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Reasons to Swatch

Every good pattern includes instructions about gauge, and most comment on the importance of making a swatch before beginning the project. This often seems like extra work, and in the excitement of starting a beautiful design, we often wonder if the swatch is really necessary. In most cases, the answer is “yes”. A finished swatch gives a great deal of important information about the all-important combination of yarn, needles, and pattern, and taking the time to make a swatch can prevent all sorts of difficulties.

To begin with, a finished swatch provides information about the finished size of a project. People knit differently, some tightly and some loosely. A swatch lets one know if we are knitting at the same gauge as specified in the pattern. The traditional test goes like this: knit a swatch in the pattern stitch that’s at least four inches square. Measure the finished piece, and compare the stitches per inch to the ones mentioned in the directions. If there are fewer stitches per inch, the finished garment will be larger; if there are more stitches per inch, it will be smaller. In order to create a garment that’s the desired size, we may have to go up or down on needle sizes in order to “get gauge.” For clothing such as sweaters and socks, which need to fit in a certain way, a swatch is thus essential.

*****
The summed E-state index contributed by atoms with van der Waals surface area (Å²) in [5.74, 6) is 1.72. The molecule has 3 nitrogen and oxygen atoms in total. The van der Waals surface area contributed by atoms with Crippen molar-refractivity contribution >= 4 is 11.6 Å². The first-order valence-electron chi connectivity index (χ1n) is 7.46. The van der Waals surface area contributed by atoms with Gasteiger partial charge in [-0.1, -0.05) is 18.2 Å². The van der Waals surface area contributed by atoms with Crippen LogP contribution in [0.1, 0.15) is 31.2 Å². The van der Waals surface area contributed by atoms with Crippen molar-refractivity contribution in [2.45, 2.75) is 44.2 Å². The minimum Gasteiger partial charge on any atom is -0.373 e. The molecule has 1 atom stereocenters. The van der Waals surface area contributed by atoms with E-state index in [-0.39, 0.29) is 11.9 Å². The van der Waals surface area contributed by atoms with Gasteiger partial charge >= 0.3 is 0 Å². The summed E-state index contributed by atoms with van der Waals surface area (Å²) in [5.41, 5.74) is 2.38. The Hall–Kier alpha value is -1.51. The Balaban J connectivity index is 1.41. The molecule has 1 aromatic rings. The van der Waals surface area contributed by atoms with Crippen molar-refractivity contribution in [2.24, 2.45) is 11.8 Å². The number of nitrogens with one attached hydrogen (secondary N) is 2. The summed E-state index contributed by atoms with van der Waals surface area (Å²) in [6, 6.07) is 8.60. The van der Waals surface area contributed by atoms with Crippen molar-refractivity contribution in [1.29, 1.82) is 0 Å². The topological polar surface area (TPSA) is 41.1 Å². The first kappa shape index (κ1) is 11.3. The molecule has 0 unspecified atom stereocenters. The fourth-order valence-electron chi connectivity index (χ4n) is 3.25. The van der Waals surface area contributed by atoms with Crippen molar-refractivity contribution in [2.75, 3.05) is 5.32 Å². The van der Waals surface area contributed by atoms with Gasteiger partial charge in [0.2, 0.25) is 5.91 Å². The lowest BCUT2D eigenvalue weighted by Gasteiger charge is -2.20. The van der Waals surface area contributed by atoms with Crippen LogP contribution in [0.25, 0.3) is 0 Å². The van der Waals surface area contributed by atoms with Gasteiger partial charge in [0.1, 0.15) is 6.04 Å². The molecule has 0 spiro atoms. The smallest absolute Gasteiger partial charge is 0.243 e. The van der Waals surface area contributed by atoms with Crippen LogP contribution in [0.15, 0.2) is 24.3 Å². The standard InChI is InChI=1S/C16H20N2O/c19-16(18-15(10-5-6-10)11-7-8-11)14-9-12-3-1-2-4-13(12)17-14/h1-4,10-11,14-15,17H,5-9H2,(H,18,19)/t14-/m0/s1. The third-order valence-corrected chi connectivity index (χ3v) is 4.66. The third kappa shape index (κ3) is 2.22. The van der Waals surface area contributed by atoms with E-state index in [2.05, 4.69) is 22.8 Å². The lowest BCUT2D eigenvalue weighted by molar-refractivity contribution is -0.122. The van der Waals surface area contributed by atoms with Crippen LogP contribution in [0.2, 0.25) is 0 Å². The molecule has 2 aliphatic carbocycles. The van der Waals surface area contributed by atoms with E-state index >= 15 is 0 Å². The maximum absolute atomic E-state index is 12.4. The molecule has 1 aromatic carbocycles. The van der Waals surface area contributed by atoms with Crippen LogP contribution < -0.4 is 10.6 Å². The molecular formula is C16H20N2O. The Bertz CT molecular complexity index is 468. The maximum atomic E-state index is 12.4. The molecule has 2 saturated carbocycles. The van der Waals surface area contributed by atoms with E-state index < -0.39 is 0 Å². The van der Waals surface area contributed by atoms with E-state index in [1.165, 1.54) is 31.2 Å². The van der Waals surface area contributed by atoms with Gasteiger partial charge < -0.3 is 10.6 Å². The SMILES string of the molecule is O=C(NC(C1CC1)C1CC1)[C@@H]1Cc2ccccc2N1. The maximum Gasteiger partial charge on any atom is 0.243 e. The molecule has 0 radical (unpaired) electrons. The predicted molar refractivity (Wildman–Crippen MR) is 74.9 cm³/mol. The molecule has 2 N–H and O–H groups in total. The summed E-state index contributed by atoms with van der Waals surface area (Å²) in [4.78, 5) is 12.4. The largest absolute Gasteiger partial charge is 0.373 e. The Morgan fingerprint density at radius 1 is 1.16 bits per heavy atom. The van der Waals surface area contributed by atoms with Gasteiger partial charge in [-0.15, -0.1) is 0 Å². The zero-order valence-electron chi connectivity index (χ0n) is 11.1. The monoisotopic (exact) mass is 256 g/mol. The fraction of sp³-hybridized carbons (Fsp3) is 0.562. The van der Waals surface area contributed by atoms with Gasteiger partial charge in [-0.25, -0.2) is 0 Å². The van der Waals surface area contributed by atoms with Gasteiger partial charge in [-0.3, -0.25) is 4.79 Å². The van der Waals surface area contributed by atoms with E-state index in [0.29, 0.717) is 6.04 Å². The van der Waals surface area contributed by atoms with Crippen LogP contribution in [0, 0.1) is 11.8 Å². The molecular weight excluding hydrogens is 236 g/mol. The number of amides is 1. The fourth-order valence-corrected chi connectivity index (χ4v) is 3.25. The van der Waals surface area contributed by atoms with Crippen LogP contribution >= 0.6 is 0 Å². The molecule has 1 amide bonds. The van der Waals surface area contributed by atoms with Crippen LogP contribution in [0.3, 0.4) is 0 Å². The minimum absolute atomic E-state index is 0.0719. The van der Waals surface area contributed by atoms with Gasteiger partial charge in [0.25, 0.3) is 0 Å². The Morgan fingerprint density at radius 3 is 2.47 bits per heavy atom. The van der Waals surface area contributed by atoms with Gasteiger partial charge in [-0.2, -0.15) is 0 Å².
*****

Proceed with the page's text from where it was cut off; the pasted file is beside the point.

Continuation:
A swatch also shows how the pattern stitch works with the yarn. This isn’t as much of an issue if you’re using the same yarn as specified in the pattern, but most of us don’t do that for a number of reasons. Perhaps the yarn store doesn’t stock that brand; perhaps we’re allergic to wool, or alpaca is simply too warm for our climate. In that case, a swatch lets us know if a particular yarn will work with a particular pattern. Will the change in the yarn create a change in the sweater’s drape? Will the pattern stitch look right with the hand-dyed colors? These are all questions that a swatch can answer.
Another reason to knit a swatch is to see if you need to change needles. Some yarns are slippery, and it’s best to match them with wooden needles. Other yarns are sticky and work better with Addi Turbos. Again, there’s no way to tell how the two will work together until we start knitting.

Many people “cheat” on the swatch issue by starting to knit a small part of the garment, such as a pocket or a sleeve, and then measure gauge from there while the section is still on the needle. This will indeed give all of the above information, but finishing a swatch, washing it, and hanging it to dry is also a good idea -- unless you never plan to do that with the finished piece. Will the yarn shrink in the wash? Will it felt? Will it stretch? Will the colors run? Don’t you want to know this before you put the time into knitting the entire project?

A final reason to knit a swatch is to test out different stitch patterns. There are many simple patterns out there that scream out for personalization. If a certain sweater shape works well, adding a cable or a simple lace pattern can change the look, making the pattern versatile – but these changes affect the gauge of the piece and interact with the yarn and needles. It’s always a good idea to gather as much information as possible before putting time and energy into a piece that’s intended to be worn many times.
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Swatches and Gauge
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Content copyright © 2015 by Korie Beth Brown, Ph.D.. All rights reserved.
This content was written by Korie Beth Brown, Ph.D.. If you wish to use this content in any manner, you need written permission. Contact Korie Beth Brown, Ph.D. for details.


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